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Pediatrics. 2007 Mar;119(3):e659-65.

Mortality of late-preterm (near-term) newborns in Utah.

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  • 1Department of Pediatrics, University of Utah School of Medicine, 50 N Medical Dr, Salt Lake City, UT 84132, USA.



The purpose of this work was to determine the relative risk for mortality and the causes and ages of death for late-preterm newborns (gestational age of 34-36 weeks) compared with those born at term.


We reviewed data from birth and death certificates of infants born in Utah between 1999 and 2004. We calculated early neonatal (first week), neonatal (first 28 days), and infant (first year) mortality rates for each weekly estimated gestational age cohort from 34 to 42 weeks and, using 40 weeks as the reference, risk ratios for each cohort. Causes of death were grouped into 8 categories and compared for near term and term newborns. Crude mortality rates and risk ratios for death from all causes and for infants dying of all causes other than birth defects were measured.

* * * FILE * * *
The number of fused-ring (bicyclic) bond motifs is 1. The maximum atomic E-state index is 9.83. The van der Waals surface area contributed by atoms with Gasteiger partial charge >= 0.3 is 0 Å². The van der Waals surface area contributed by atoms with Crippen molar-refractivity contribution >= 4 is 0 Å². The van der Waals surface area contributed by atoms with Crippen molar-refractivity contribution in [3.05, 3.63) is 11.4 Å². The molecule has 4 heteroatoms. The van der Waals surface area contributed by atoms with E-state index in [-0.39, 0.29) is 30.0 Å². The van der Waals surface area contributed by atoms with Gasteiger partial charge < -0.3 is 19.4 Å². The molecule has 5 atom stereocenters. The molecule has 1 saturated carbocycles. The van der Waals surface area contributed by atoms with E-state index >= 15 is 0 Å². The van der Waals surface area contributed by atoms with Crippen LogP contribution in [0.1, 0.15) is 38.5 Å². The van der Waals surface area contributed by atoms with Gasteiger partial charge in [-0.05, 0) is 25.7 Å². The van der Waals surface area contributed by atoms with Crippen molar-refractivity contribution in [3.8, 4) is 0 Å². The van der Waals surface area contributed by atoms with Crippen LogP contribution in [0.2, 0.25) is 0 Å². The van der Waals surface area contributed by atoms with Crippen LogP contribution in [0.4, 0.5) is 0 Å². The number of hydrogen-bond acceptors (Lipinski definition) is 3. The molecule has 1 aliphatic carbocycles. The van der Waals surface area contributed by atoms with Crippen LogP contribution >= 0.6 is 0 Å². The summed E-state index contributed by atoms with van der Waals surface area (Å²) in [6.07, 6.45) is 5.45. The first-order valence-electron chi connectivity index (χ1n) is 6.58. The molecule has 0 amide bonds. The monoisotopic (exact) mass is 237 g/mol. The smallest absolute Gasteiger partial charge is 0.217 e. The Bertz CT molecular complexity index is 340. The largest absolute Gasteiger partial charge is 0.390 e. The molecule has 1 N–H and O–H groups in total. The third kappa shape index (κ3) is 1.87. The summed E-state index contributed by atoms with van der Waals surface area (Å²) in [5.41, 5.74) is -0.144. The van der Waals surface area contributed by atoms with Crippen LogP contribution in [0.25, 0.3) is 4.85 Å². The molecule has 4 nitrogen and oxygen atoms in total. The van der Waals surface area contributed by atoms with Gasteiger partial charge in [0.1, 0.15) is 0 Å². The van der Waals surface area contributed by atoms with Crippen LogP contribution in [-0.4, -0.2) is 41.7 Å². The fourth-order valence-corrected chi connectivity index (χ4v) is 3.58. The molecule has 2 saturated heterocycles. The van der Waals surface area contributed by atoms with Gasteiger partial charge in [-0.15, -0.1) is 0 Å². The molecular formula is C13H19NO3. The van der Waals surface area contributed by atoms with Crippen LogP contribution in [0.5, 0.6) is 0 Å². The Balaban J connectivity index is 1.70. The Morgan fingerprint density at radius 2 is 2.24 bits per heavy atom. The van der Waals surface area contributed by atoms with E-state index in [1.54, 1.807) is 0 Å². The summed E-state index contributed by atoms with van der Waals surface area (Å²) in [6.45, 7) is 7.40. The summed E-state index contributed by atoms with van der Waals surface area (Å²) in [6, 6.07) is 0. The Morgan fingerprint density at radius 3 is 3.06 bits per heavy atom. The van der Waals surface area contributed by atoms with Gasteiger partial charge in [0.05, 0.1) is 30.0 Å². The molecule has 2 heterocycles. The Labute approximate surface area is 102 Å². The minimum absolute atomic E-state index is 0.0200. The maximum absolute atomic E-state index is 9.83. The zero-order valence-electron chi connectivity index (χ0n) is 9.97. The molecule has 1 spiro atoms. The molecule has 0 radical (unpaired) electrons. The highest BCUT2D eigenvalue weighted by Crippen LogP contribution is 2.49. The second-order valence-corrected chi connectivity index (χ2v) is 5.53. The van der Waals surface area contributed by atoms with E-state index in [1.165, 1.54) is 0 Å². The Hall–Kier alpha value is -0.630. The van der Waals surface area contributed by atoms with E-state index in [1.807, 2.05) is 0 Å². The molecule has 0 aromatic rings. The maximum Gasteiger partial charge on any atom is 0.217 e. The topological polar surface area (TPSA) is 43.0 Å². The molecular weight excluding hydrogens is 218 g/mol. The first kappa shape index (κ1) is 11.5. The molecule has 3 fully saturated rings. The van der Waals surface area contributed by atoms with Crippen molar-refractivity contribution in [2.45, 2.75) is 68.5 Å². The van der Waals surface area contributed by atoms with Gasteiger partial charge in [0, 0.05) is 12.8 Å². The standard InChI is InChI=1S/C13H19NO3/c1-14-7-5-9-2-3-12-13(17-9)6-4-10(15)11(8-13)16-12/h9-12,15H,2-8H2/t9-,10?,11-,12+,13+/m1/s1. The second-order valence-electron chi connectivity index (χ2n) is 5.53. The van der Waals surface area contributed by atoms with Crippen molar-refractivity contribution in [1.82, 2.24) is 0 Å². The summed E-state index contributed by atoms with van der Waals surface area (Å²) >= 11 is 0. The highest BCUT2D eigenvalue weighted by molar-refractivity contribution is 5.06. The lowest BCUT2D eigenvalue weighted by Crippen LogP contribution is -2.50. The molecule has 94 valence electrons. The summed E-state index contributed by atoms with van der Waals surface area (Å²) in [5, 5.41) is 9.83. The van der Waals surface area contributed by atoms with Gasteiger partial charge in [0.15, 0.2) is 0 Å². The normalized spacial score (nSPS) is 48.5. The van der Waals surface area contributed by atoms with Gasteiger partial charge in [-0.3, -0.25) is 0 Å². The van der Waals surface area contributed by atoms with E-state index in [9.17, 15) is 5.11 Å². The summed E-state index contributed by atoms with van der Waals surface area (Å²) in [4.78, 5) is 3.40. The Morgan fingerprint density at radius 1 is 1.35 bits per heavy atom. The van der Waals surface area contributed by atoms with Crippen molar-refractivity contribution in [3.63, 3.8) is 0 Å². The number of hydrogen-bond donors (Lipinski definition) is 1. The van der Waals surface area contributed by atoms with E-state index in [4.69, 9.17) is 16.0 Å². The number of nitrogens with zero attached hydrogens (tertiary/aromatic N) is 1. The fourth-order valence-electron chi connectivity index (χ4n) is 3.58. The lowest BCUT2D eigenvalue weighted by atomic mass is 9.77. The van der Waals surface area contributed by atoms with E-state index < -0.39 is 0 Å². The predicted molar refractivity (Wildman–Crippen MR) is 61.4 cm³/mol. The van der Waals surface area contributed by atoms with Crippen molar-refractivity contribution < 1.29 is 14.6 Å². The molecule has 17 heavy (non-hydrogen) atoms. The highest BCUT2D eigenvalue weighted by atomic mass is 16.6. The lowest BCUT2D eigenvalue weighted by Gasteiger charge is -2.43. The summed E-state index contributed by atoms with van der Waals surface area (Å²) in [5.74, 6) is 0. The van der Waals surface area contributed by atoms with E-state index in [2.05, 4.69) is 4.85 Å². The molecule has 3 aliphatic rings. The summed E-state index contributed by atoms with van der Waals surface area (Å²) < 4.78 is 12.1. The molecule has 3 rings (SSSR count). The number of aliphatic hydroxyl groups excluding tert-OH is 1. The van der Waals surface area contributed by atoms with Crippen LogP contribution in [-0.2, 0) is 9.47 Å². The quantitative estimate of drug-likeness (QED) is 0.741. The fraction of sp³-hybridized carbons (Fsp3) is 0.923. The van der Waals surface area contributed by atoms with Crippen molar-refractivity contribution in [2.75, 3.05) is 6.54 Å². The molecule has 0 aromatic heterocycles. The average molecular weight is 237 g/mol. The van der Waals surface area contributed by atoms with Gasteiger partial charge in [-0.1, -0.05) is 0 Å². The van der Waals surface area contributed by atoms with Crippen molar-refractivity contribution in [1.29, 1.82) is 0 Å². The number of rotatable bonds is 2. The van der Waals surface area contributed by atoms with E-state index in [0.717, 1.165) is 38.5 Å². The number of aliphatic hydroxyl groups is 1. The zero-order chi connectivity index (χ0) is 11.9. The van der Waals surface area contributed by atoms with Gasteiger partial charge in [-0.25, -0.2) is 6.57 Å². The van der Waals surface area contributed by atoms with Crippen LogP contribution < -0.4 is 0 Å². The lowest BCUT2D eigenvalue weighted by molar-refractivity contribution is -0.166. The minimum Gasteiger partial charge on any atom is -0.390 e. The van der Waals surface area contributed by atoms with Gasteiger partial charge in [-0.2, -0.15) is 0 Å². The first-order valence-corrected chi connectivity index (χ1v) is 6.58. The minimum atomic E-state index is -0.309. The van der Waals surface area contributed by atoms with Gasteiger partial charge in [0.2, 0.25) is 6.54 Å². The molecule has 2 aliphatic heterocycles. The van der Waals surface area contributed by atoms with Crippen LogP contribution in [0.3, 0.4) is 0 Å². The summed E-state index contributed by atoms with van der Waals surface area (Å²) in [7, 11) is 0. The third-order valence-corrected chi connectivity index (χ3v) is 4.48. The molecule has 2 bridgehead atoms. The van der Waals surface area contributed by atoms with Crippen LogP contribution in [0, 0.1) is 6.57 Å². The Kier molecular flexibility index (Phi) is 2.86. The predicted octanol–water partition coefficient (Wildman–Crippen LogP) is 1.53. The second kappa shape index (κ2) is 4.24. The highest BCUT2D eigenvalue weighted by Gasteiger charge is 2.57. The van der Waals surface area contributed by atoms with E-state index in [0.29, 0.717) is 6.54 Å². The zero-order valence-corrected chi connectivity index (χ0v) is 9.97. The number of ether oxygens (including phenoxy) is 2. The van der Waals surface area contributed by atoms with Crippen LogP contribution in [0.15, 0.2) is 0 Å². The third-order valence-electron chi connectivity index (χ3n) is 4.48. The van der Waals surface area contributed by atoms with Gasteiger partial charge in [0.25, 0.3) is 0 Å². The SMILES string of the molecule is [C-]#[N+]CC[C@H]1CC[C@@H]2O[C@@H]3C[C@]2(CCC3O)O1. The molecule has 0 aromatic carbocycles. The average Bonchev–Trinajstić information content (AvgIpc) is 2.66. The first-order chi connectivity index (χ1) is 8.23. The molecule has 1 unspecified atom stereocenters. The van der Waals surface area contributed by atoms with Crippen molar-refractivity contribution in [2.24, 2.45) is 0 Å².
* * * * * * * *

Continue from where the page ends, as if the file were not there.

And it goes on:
Birth defects were the single-most common cause of death for both term and late-preterm newborns. Mortality rates for late-preterm newborns remained significantly higher after excluding those who died of birth defects from the comparisons.


Compared with those born at term, late-preterm (near-term) newborns have significantly higher mortality rates. Each weekly increase in estimated gestational age is associated with a decreasing risk of death. Birth defects are the leading cause of death among late-preterm newborns but do not entirely account for their higher risk of death.

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